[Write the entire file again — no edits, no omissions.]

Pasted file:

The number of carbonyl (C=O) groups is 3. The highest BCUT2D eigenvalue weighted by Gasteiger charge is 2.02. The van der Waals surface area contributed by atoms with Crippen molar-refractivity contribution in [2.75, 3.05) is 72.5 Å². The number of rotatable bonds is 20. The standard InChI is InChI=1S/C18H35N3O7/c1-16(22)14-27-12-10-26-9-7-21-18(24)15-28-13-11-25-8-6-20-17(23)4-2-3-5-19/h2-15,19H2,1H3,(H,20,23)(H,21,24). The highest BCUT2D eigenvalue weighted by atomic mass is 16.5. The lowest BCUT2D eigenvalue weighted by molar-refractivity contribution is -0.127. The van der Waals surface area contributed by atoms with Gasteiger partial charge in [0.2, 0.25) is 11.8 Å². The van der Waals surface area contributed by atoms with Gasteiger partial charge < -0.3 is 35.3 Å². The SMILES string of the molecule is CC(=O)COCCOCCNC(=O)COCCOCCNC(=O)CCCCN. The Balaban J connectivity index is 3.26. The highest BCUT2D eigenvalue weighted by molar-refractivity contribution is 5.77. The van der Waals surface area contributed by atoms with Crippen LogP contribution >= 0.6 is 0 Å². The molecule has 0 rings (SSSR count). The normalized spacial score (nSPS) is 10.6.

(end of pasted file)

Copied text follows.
The number of carbonyl (C=O) groups is 3. The highest BCUT2D eigenvalue weighted by Gasteiger charge is 2.02. The van der Waals surface area contributed by atoms with Crippen molar-refractivity contribution in [2.75, 3.05) is 72.5 Å². The number of rotatable bonds is 20. The standard InChI is InChI=1S/C18H35N3O7/c1-16(22)14-27-12-10-26-9-7-21-18(24)15-28-13-11-25-8-6-20-17(23)4-2-3-5-19/h2-15,19H2,1H3,(H,20,23)(H,21,24). The highest BCUT2D eigenvalue weighted by atomic mass is 16.5. The lowest BCUT2D eigenvalue weighted by molar-refractivity contribution is -0.127. The van der Waals surface area contributed by atoms with Gasteiger partial charge in [0.2, 0.25) is 11.8 Å². The van der Waals surface area contributed by atoms with Gasteiger partial charge < -0.3 is 35.3 Å². The SMILES string of the molecule is CC(=O)COCCOCCNC(=O)COCCOCCNC(=O)CCCCN. The Balaban J connectivity index is 3.26. The highest BCUT2D eigenvalue weighted by molar-refractivity contribution is 5.77. The van der Waals surface area contributed by atoms with Crippen LogP contribution >= 0.6 is 0 Å². The molecule has 0 rings (SSSR count). The normalized spacial score (nSPS) is 10.6.